A DOG has had its leg saved from amputation through an innovative new bone restoration project in Glasgow supported by football legend Sir Bobby Charlton.

Eva, a two-year-old Munsterlander underwent treatment as part of the University of Glasgow research into producing synthetically grown “off the shelf” bone replacements which will be used to treat civilian land mine blast survivors.

The state-of-the-art care was given at the university's Small Animal Hospital after Eva was hit by a car in the summer of last year, resulting in a complicated fracture in her foreleg femur.

But thanks to a £2.8 million funding deal secured last year with the Find A Better Way charity, established by football legend Sir Bobby Charlton, the Glasgow project has been moving towards aiding victims around the world in their recovery - and has thrown a Eva the chance of a normal life.

Fiona Kirkland, Eva’s Glasgow owner, commented: “We are absolutely thrilled with Eva’s recovery. When we heard about an experimental treatment that might help her, we had no idea it was connected to such an important project.

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"It is amazing to think that the treatment used to heal Eva’s leg will help researchers one day repair the bones of landmine blast survivors. I’m very grateful to everyone."

Sir Bobby Charlton commented: “When I signed the funding agreement for this project just six months ago I was not expecting there to be any results from this technology for years. Eva is a beautiful dog and I’m delighted she will now have a normal life... I’m even more thrilled to think about what promise this technique holds for landmine blast survivors, and the rest of humanity, in the future.”

Whereas earlier methods of trauma surgery relied on amputating victims, advances in regenerative medicine now allow surgeons to retain and reconstruct as much of the limb as possible.

The ultimate vision is ‘off the shelf’ bone that can be delivered anywhere in the world.

As part of the regenerative medicine project, university researchers use a 3D printer to create bone scaffolds, which are then coated with intricate layers of stem cells and a growth factor known as BMP-2.

The challenge was to deliver BMP-2 in a way that does not cause unwanted side-effects. Liquid BMP-2 tends to seep away from any application and results in unwanted bone growth around the body.

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The breakthrough was the discovery of previously unknown qualities of an extremely common, everyday polymer called poly(ethyl acrylate) or PEA, that is used in everything from nail varnish to house paint. By adding BMP-2 as a layer on top of PEA, BMP-2 can be delivered in a much smaller, ultra-efficient, dose that does not spread around the body.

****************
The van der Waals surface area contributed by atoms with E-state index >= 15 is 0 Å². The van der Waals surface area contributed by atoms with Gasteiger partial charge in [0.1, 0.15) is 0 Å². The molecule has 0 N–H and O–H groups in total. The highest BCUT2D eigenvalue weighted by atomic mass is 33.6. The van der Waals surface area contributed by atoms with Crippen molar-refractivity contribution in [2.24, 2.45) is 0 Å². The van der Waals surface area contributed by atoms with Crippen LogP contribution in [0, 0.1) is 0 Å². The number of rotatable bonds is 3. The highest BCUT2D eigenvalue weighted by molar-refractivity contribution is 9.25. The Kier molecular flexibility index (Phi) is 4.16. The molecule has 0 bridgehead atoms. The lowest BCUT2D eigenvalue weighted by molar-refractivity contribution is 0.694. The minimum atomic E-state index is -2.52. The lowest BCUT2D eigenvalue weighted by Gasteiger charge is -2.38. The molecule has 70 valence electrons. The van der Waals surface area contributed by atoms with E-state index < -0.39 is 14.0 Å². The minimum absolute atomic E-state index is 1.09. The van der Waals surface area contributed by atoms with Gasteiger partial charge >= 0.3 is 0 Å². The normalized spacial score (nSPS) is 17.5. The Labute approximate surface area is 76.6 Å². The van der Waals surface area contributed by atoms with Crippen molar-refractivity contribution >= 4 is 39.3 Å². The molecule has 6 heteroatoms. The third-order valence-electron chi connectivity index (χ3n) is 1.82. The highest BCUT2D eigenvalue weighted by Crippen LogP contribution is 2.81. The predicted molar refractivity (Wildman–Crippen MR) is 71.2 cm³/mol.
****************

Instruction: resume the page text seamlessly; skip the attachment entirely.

The components are placed in a Nanokick, a specialized machine which rapidly shakes the scaffold to further stimulate the interaction between the stem cells and the growth factor, encouraging the bone tissue to grow at a vastly accelerated rate.

Once completed, it is said to take only take 3 or 4 days to produce bone pieces customised for individual patients’ needs. The bone tissue would continue to grow once implanted in the patient’s body, eventually replacing the scaffold, which then dissolves, leaving the patient only with new bone.

Professor Manuel Salmeron-Sanchez one of the leaders of the university team commented: “This is an exciting development. During research and development, the use of PEA and BMP-2 to grow new bone tissue has looked very promising, but I was not expecting the treatment to be used to help a patient for several more years.

"We are delighted to have had the chance to help save Eva’s leg from amputation. If I’m honest, we were not at all sure the treatment would work in such a complex infected fracture. It’s been a very rewarding experience for everyone involved.”

Find A Better Way was started in 2011 by footballer Sir Bobby Charlton after visiting Cambodia, where landmines continue to threaten the population after decades of war.

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The charity's funding is for five years and began this year. By this point it is expected an initial human trial will be completed and the technology will be ready for wider clinical testing.

Every year, an estimated 4,300 people around the world are injured or killed by landmine blasts, with that number last year being the highest it’s been in a decade.

Children are particularly vulnerable to landmine blasts. In 2015, there were 1,072 recorded child casualties from mines or other explosive devices, according to Landmine and Cluster Munition Monitor.   The figure included 347 deaths and 725 injuries. However, the actual number of child casualties is believed to be far higher due to the difficulty in collecting data in hazardous environments.